Change Which OS X Apps Start Automatically at Login
Apple has a nifty tool tucked away in your settings that will allow you to force some apps to start automatically when you log on to your Mac. This is helpful if, say, you work in Pages every morning. Instead of having to find and click the Pages icon in your Dock, Pages opens by itself and is already ready to go. How’s that for productive!
The flipside of this is that some applications deem themselves so important that they decide for you that they should start on their own when you power on your computer. Google Chrome is guilty of this. If you download Chrome now, it will set itself up to start with your computer. If you don’t work in Chrome each day or only use it occasionally, there’s no need to waste the resources firing up it up.
This quick tutorial will show you how to change which OS X apps start automatically when you login to your Mac.
Step one: Jump into System Preferences
By default, Apple places the System Preferences app in your Dock. If you’ve rearranged the items in your Dock, removing System Preferences, you can find it in your Applications folder using Finder.
Tap the System Preferences icon to open it.
Step two: Open Users & Groups
Located on the bottom-left in your System Preferences is an icon called Users & Groups. Click to open.
Step three: Move to the Login Items tab
On the left side of the screen you’ll see all the users who have access to your Mac, including the account you’re currently using. Navigate to the account you want to change, then click the Login Items tab at the top of your screen to see which apps are currently starting on their own when you turn on your Mac.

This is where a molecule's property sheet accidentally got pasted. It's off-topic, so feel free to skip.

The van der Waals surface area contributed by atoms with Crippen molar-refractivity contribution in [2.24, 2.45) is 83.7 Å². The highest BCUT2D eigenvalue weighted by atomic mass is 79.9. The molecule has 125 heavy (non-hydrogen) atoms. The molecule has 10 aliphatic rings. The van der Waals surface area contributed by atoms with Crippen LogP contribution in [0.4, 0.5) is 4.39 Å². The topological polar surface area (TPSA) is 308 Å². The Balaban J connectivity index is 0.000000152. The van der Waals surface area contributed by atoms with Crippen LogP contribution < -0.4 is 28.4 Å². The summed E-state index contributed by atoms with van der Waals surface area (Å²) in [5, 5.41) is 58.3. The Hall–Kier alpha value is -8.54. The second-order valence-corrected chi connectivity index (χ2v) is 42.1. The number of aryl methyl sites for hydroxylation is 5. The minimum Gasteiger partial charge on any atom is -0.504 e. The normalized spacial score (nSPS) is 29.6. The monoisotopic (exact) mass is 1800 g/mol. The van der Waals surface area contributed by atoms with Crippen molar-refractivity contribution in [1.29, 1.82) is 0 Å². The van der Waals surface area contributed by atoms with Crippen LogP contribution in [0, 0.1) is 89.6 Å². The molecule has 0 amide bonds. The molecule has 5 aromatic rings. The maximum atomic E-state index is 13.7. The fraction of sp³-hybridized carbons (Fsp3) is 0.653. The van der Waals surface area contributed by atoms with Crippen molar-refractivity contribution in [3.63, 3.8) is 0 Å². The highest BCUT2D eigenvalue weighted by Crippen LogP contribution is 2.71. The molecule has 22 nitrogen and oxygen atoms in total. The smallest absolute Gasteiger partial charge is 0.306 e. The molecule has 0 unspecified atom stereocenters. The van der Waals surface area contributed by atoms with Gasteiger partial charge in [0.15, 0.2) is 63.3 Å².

Step three: Remove or hide items
By selecting an item from the list and clicking the Minus button, you’ll remove it from starting automatically when you turn on your computer.
You also have the option to check the Hide box. Clicking this means that an application will still start automatically, but it will not appear in the foreground when your computer starts up. In other words, it will minimize itself to the Dock when you first login to your computer, so it will be up, running and ready to go, but it won’t be front and center on your Mac.
Step four: Add items to start automatically
If you’d like to add an app and have it start on command with your Mac, you can do that too. To add a new item, drag and drop the icon on to the list or click the Plus icon and select the application you want to add using the file browser that pops up.
In the above image, an item is being dragged and dropped on to the list of Login Items.
You can open the Login Items screen from System Preferences from time to time to see which items are starting up on their own, of course, and you can also check your Dock.
Open items have a black dot underneath them, so any items with a dot that appear immediately after you login to your computer for the first time each day are likely starting up on their own. In the image above, you’ll see that several items in the Dock are currently open, as represented by the black dot that appears under the Application icon.